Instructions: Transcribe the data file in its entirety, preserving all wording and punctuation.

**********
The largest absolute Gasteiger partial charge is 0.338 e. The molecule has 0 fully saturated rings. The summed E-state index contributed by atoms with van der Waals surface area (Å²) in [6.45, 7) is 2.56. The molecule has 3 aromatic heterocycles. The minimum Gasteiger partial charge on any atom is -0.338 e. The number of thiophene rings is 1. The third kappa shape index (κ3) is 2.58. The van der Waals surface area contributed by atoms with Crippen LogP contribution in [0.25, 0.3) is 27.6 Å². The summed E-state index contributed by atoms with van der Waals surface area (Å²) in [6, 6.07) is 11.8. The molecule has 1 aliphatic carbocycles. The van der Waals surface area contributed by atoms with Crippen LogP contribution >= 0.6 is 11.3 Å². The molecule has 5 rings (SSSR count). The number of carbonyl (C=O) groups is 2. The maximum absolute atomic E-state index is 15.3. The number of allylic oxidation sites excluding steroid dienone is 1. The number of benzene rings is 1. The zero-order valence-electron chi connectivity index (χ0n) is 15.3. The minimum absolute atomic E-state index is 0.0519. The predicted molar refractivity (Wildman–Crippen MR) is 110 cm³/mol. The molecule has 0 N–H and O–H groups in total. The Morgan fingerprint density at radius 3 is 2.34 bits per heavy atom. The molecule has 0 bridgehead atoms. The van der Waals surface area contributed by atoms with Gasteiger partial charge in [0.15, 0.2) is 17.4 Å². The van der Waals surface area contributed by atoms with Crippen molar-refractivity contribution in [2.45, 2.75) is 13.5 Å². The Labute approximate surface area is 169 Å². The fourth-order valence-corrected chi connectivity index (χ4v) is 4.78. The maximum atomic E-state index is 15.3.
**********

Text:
The largest absolute Gasteiger partial charge is 0.338 e. The molecule has 0 fully saturated rings. The summed E-state index contributed by atoms with van der Waals surface area (Å²) in [6.45, 7) is 2.56. The molecule has 3 aromatic heterocycles. The minimum Gasteiger partial charge on any atom is -0.338 e. The number of thiophene rings is 1. The third kappa shape index (κ3) is 2.58. The van der Waals surface area contributed by atoms with Crippen LogP contribution in [0.25, 0.3) is 27.6 Å². The summed E-state index contributed by atoms with van der Waals surface area (Å²) in [6, 6.07) is 11.8. The molecule has 1 aliphatic carbocycles. The van der Waals surface area contributed by atoms with Crippen LogP contribution >= 0.6 is 11.3 Å². The molecule has 5 rings (SSSR count). The number of carbonyl (C=O) groups is 2. The maximum absolute atomic E-state index is 15.3. The number of allylic oxidation sites excluding steroid dienone is 1. The number of benzene rings is 1. The zero-order valence-electron chi connectivity index (χ0n) is 15.3. The minimum absolute atomic E-state index is 0.0519. The predicted molar refractivity (Wildman–Crippen MR) is 110 cm³/mol. The molecule has 0 N–H and O–H groups in total. The Morgan fingerprint density at radius 3 is 2.34 bits per heavy atom. The molecule has 0 bridgehead atoms. The van der Waals surface area contributed by atoms with Gasteiger partial charge in [0.15, 0.2) is 17.4 Å². The van der Waals surface area contributed by atoms with Crippen molar-refractivity contribution in [2.45, 2.75) is 13.5 Å². The Labute approximate surface area is 169 Å². The fourth-order valence-corrected chi connectivity index (χ4v) is 4.78. The maximum atomic E-state index is 15.3.